The number of varsities offering specialized courses for higher studies has seen a steady rise in the state; infact, it is one of the novelties that the former Gujarat chief minister and now Prime Minister Narendra Modi spoke of frequently in his public speeches. Ironically, Gujarat has been lagging when it comes to churning out students qualifying for top institutes, but that is now steadily changing.
Today, most colleges offering specialized courses like design, communication technology or petroleum engineering, admit to a moderate rise in students from Gujarat enrolling in various degree programmes. The typical Gujarati acumen to join the family business after a BCom seems to slowly lose its flavour for the young blood.
National Institute of Design (NID), the country's top design institute located in Paldi, saw 15 out of 100 students from Gujarat in its UG course in 2013. This was from a meager 9 in 2009. "We have an international curriculum with a great campus environment. The location is an added bonus for students who belong here," said Vijaya Deshmukh, registrar, NID.
Academicians from Dhirubhai Ambani Institute of Information and Communication Technology (DA-IICT) agree. The UG batch saw a rise of 182 students with Gujarat domicile in 2013 from 120 in 2009. "With the increase in awareness about higher studies and with opportunities available in the state, students from Gujarat are taking interest in enrolling themselves in quality programs," said Prof Suman Mitra, dean, academic affairs, DA-IICT.
According to Gujarat National Law University (GNLU), Gujarat provides a safe heaven to students. GNLU, that had 21 Gujarati students in 2009, recorded 52 such students in 2013. "Gujarat provides an academically conducive environment for students; safety, security and discipline standards are all top notch," said Bimal Patel, director, GNLU.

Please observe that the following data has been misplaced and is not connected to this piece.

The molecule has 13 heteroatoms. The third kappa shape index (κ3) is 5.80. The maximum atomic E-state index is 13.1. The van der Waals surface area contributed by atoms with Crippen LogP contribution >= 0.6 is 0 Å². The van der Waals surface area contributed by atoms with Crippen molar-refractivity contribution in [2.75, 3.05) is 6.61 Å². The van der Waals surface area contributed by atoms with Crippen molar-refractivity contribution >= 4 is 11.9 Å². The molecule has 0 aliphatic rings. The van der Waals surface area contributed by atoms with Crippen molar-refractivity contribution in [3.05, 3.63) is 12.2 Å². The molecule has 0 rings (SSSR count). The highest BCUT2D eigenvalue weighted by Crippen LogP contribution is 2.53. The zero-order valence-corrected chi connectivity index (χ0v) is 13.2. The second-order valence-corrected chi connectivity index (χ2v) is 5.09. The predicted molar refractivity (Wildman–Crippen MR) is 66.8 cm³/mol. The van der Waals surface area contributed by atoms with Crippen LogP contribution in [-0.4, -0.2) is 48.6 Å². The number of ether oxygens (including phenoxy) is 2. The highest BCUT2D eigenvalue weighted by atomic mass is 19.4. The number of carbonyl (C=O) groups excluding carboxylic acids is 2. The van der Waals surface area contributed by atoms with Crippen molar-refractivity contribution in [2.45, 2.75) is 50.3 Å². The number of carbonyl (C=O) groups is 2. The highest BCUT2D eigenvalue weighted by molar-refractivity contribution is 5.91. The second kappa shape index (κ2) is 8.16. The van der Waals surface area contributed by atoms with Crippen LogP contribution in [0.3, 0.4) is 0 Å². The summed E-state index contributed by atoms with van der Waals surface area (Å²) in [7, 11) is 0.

At Mica, India's top school offering strategic marketing and communication, says the data indicates a modest increase from 2% to 8% in Gujarati students. "There is an increased importance of strategic marketing and communication in business organisations irrespective of the size. Given the popular perception that Gujaratis have the best business acumen, there is a faster acceptance of any skill or knowledge that will foster growth in business," said Dr Anita Basalingappa, chairperson, Mica admission committee.
Students want to meet global standards Saumil Chandira, a chemical engineering student at Pandit Deendayal Petroleum University, said, "I want to join my father's business, but will expand it using the latest knowledge. For that reason, just a BCom won't do." He added, "Our competition is now global and not local, so it's important to get exposed to the latest in specialized fields."
A Nirma University student, Chandani Kela, agrees. "We are now realizing that with a little dedication and hard work, we can study in great institutes available in our state. Gujaratis are good at grasping concepts and that helps in higher education."